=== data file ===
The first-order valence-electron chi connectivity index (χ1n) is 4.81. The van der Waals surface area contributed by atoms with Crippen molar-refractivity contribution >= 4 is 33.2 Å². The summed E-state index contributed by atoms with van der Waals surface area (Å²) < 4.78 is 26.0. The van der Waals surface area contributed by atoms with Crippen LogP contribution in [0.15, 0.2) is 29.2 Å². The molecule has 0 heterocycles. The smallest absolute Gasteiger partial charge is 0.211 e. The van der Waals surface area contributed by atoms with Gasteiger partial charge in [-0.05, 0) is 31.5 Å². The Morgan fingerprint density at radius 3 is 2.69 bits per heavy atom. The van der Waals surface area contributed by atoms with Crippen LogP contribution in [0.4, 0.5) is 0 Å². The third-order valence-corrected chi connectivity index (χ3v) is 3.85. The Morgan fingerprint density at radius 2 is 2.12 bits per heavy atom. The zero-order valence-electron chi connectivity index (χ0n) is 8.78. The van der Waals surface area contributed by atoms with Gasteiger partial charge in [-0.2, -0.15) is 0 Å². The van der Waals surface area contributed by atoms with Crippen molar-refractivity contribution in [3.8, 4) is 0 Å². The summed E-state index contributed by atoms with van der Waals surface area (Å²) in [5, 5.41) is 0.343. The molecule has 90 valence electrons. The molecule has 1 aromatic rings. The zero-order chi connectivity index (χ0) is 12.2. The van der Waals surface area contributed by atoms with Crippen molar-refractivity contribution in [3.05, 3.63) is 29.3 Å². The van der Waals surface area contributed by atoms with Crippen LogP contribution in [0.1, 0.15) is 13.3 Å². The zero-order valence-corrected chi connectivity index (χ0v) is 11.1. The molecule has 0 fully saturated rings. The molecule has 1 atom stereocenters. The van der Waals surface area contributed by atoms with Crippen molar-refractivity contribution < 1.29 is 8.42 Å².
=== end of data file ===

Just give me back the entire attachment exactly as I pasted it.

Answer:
The first-order valence-electron chi connectivity index (χ1n) is 4.81. The van der Waals surface area contributed by atoms with Crippen molar-refractivity contribution >= 4 is 33.2 Å². The summed E-state index contributed by atoms with van der Waals surface area (Å²) < 4.78 is 26.0. The van der Waals surface area contributed by atoms with Crippen LogP contribution in [0.15, 0.2) is 29.2 Å². The molecule has 0 heterocycles. The smallest absolute Gasteiger partial charge is 0.211 e. The van der Waals surface area contributed by atoms with Gasteiger partial charge in [-0.05, 0) is 31.5 Å². The Morgan fingerprint density at radius 3 is 2.69 bits per heavy atom. The van der Waals surface area contributed by atoms with Crippen LogP contribution in [0.4, 0.5) is 0 Å². The third-order valence-corrected chi connectivity index (χ3v) is 3.85. The Morgan fingerprint density at radius 2 is 2.12 bits per heavy atom. The zero-order valence-electron chi connectivity index (χ0n) is 8.78. The van der Waals surface area contributed by atoms with Gasteiger partial charge in [-0.2, -0.15) is 0 Å². The van der Waals surface area contributed by atoms with Crippen molar-refractivity contribution in [3.8, 4) is 0 Å². The summed E-state index contributed by atoms with van der Waals surface area (Å²) in [5, 5.41) is 0.343. The molecule has 90 valence electrons. The molecule has 1 aromatic rings. The zero-order chi connectivity index (χ0) is 12.2. The van der Waals surface area contributed by atoms with Crippen molar-refractivity contribution in [3.05, 3.63) is 29.3 Å². The van der Waals surface area contributed by atoms with Crippen LogP contribution in [0.1, 0.15) is 13.3 Å². The zero-order valence-corrected chi connectivity index (χ0v) is 11.1. The molecule has 0 fully saturated rings. The molecule has 1 atom stereocenters. The van der Waals surface area contributed by atoms with Crippen molar-refractivity contribution < 1.29 is 8.42 Å².